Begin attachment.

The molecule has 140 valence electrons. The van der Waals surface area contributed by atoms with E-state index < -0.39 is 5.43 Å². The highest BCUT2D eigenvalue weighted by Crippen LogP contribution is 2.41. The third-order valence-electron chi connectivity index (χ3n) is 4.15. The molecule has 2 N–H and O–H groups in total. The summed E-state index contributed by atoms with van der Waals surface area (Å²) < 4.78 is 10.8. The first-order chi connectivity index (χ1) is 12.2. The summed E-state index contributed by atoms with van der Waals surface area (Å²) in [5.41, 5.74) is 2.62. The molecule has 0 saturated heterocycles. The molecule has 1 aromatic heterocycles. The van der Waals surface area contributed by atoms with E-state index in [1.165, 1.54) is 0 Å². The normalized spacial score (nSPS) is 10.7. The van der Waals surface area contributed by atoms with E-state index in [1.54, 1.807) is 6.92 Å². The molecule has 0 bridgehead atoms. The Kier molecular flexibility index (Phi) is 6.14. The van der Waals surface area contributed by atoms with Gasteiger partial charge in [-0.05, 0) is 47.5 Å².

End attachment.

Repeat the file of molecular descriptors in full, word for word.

The molecule has 140 valence electrons. The van der Waals surface area contributed by atoms with E-state index < -0.39 is 5.43 Å². The highest BCUT2D eigenvalue weighted by Crippen LogP contribution is 2.41. The third-order valence-electron chi connectivity index (χ3n) is 4.15. The molecule has 2 N–H and O–H groups in total. The summed E-state index contributed by atoms with van der Waals surface area (Å²) < 4.78 is 10.8. The first-order chi connectivity index (χ1) is 12.2. The summed E-state index contributed by atoms with van der Waals surface area (Å²) in [5.41, 5.74) is 2.62. The molecule has 0 saturated heterocycles. The molecule has 1 aromatic heterocycles. The van der Waals surface area contributed by atoms with E-state index in [1.165, 1.54) is 0 Å². The normalized spacial score (nSPS) is 10.7. The van der Waals surface area contributed by atoms with E-state index in [1.54, 1.807) is 6.92 Å². The molecule has 0 bridgehead atoms. The Kier molecular flexibility index (Phi) is 6.14. The van der Waals surface area contributed by atoms with Gasteiger partial charge in [-0.05, 0) is 47.5 Å².